As we stand here at the end of 2020 it is clear that for Auckland to be green, it can't rely on nature alone: truly green cities are created, and this happens through planning, policy, and vision.
We have to respond to Covid-19 with economic growth that does not degrade our environment for our tamariki/children and mokopuna/grandchildren.
Auckland Council responded in July when it unanimously passed the Te Tāruke-ā-Tāwhiri: Auckland's Climate Plan. It aims to halve Auckland's greenhouse-gas emissions by 2030.
The plan is bold and necessary. It received strong support from the community. From the almost 3000 submissions, 91 per cent of respondents thought that the framework either fully, or partially takes Auckland in the right direction.
The plan identifies a long list of actions, but addressing road transport is pre-eminent. At 37 per cent, road transport represents the largest single source of Auckland's greenhouse gas emissions. Indeed, some describe transport as the "low-hanging fruit" of emissions reduction.
As one of two lead agencies responsible for Auckland's transport system, Auckland Transport welcomes the challenge. We support the climate plan and the council's leadership. But we do not underestimate the scale of the change.
Modelling by the council suggests transport emissions need to fall 64 per cent to achieve the overall goal of 50 per cent reduction in Auckland's total emissions by 2030.
To fully comprehend the scale, consider some key facts: Light vehicles account for approximately 80 per cent of transport emissions in Auckland; Auckland's population has grown 18 per cent in the past decade but the number of kilometres travelled, on average, has increased 27 per cent.
There are more Aucklanders travelling and they are travelling more; Auckland's total greenhouse gas (GHG) emissions have grown by 7 per cent from 2009 to 2018, while transport's emissions have grown 11 per cent.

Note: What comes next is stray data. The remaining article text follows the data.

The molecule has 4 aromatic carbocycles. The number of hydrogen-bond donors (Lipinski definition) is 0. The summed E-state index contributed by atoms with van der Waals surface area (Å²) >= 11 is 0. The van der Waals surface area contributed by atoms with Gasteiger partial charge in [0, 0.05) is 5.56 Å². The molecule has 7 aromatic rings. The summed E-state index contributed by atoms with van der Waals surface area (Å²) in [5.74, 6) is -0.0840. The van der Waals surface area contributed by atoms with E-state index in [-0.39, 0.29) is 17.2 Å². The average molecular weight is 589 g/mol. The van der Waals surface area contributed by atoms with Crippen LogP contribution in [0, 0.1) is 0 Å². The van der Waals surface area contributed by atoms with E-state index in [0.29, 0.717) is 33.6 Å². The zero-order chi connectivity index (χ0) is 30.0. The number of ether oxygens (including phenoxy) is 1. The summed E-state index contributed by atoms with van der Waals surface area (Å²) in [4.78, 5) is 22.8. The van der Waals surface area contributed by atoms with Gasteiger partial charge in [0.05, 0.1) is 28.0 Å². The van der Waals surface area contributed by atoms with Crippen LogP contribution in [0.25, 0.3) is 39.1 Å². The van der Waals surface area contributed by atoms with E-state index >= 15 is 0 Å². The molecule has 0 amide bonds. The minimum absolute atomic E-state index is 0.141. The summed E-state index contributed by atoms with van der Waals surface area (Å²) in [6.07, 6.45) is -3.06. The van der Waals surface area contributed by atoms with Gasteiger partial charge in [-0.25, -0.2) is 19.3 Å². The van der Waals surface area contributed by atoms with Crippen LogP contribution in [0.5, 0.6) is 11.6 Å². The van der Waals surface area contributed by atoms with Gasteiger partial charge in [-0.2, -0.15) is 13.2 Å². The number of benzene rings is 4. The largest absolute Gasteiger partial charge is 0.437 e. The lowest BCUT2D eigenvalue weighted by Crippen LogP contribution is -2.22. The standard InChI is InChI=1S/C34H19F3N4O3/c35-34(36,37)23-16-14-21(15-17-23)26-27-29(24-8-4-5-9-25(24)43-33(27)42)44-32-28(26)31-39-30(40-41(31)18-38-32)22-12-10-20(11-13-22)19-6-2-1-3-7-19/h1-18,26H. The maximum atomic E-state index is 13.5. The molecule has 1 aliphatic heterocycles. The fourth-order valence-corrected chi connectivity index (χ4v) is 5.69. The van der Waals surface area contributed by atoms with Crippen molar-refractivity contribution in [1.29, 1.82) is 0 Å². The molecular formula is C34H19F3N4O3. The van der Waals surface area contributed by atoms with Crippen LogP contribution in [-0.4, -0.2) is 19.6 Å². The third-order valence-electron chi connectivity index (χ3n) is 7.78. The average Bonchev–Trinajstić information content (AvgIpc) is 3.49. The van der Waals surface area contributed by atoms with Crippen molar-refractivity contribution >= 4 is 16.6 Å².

All of this is despite a 75 per cent increase in public transport trips over the past decade and a 16 per cent increase in trips on bikes since 2016.
In short, there has been a large increase in Auckland's GHG emissions over the past decade, despite world-leading growth in public transport and more fuel-efficient vehicles. What about the next decade? The population is expected to grow by another 16 per cent and, based on business as usual, one would expect vehicle kilometres travelled and emissions to rise again.
Thankfully, it's not business as usual. Aucklanders and the Government are investing $28 billion in transport projects such as the City Rail Link, the Eastern Busway, the extension of the Northern Busway, Puhinui to the airport, and electrification of rail from Papakura to Pukekohe.
But is this enough to meet the 50 per cent overall emissions reduction targets set out in the Climate Plan? No.
Experts at the Auckland Forecasting Centre recently calculated the emissions savings all the planned and likely interventions could achieve. First, I asked them to list all the actions that could be delivered without recourse to new legislation or central government leadership. This includes transitioning to a low-emissions bus fleet, completing scheduled cycle, bus and rail projects, ongoing implementation of the Unitary Plan, creating low-emission vehicle zones, charging stations for EVs, and education about cycling and walking.
These interventions would reduce emissions by less than 5 per cent by 2030.
Next, we looked at what steps other agencies or the Government could lead. These include providing incentives to accelerate the shift to privately owned EVs (aiming for 50 per cent of private vehicles being electric by 2040 could result in interim emissions reductions of approximately 14 per cent by 2030), increased use of biofuels and improved regulations on vehicle fuel-efficiency standards.
These three measures bring a little over a 20 per cent emissions reduction.
It's still not enough. What's more, even with that $28b of transport investment by 2030, our modelling tells us that 75 per cent of trips made by Aucklanders will be made by private vehicles.
Auckland needs other levers if it is to meet that target. What are they? We modelled two other interventions that could provide the difference: road pricing on motorways and arterial routes (delivering around a 16 per cent emissions reduction depending on the price); and lifting fuel taxes to incorporate part of the cost of emissions.
Measures like this have historically had little appeal and come with important implications for social equity. It's likely that families in hardship will need additional financial support as part of a just transition.
But without these sorts of measures – incentivising a switch to public transport, to more walking and cycling, to travelling less or to EVs – it's simply not possible to achieve the target GHG reductions.
Auckland Transport supports the climate plan but the scale of the challenge requires more than what is already planned and requires more than what Auckland Transport can deliver on its own.
Transport may be a low-hanging fruit for reducing emissions reduction. But the branches are high and Auckland needs more ladders to pick it.
• Shane Ellison is the chief executive at Auckland Transport and was a panellist at the Climate Change and Business Conference in Auckland last week